posted by Nerd of the North at 2:40 AM on July 11


Hi Nerd of the North: All three links you shared loaded for me. Maybe a mod had already corrected the link. The birds are so cute! Thanks for sharing the pictures!
posted by cynical pinnacle at 6:36 AM on July 11


Every single hummingbird thread is required to have a link to Zefrank's fantastic video "True Facts: The Hummingbird Warrior". You're welcome.
posted by jeremias at 8:28 AM on July 11 [2 favorites]


Hummingbirds are so badass. If there's any other animal with more guts and sheer assholery per ounce on the planet I don't want to meet it.

We're just lucky that hummingbirds are so small, aren't carnivorous and are generally always in too much of a hurry to have time for our shit otherwise they'd be flying around knifing people with their beaks and hauling off fully grown adults. They obviously would see nothing wrong with just zipping around and plucking out people's eyes like bloody martini olives on a skewer.
posted by loquacious at 12:46 PM on July 11 [3 favorites]


Yes, they'd be terrifying if they had any mass to work with.

(But then they wouldn't be hummingbirds.)
posted by Nerd of the North at 6:35 PM on July 11


I wish we had hummingbirds in Europe! I am in awe of how far such tiny things migrate (the same goes for migrating butterflies), and of how aggressive they are, although I suppose if I lived on nothing but sugar I'd be pretty hyper too. I think the nearest we have to their general attitude here is the (European) robin, which is also small and remarkably aggressive - they have a reputation for being friendly, but that is just because they have no fear of humans just because we are several thousand times their mass.
posted by Fuchsoid at 8:47 PM on July 11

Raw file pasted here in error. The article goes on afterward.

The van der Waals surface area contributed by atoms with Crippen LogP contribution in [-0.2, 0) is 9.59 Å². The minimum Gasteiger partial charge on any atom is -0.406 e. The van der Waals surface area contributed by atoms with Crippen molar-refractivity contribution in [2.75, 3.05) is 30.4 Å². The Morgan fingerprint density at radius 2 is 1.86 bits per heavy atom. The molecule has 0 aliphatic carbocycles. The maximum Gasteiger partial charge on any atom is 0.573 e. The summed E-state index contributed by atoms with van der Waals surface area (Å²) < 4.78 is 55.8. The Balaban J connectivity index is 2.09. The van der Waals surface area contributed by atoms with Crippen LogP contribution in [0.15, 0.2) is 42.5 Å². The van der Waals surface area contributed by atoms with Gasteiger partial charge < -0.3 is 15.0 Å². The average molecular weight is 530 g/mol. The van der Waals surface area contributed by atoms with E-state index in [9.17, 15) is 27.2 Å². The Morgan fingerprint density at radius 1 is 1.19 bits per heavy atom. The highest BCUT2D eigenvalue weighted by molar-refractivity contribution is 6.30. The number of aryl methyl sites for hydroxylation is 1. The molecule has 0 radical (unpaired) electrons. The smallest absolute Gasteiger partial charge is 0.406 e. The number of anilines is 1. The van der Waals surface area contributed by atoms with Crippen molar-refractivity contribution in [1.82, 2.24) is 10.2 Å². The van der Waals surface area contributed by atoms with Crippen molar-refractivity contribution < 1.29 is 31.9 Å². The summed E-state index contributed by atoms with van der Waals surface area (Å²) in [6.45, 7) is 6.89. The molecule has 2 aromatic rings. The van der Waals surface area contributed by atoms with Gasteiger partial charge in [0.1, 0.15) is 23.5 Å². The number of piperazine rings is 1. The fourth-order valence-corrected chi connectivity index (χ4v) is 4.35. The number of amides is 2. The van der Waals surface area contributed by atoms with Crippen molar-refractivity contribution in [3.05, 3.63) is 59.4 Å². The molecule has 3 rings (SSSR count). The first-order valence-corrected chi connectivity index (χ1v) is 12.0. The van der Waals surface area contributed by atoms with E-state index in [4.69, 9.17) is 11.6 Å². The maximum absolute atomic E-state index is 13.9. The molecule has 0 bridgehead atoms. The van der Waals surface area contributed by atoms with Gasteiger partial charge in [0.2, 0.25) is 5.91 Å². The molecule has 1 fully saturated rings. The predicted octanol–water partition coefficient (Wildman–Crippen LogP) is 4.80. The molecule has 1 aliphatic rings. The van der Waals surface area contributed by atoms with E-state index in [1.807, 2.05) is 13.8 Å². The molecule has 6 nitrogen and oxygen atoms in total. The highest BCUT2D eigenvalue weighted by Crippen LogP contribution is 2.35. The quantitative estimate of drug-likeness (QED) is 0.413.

This is the first year I've been lucky enough to see male Ruby-throated Hummingbirds at my feeder. In the past, my timing has been that I've only seen females.

Also, I have known how the 100th meridian is something of a border in the continental US, but seeing where the Ruby-throated Hummingbird is on that spring migration map really brings it home.
posted by stannate at 8:26 AM on July 12


I can imagine, in some otherworld
Primeval-dumb, far back
In that most awful stillness, that only gasped and hummed,
Humming-birds raced down the avenues.

Before anything had a soul,
While life was a heave of Matter, half inanimate,
This little bit chipped off in brilliance
And went whizzing through the slow, vast, succulent stems.

I believe there were no flowers, then,
In the world where the humming-bird flashed ahead of creation.
I believe he pierced the slow vegetable veins with his long beak.

Probably he was big
As mosses, and little lizards, they say were once big.
Probably he was a jabbing, terrifying monster.
We look at him through the wrong end of the long telescope of Time,
Luckily for us.

- D.H. Lawrence
posted by rrrrrrrrrt at 8:34 PM on July 12 [3 favorites]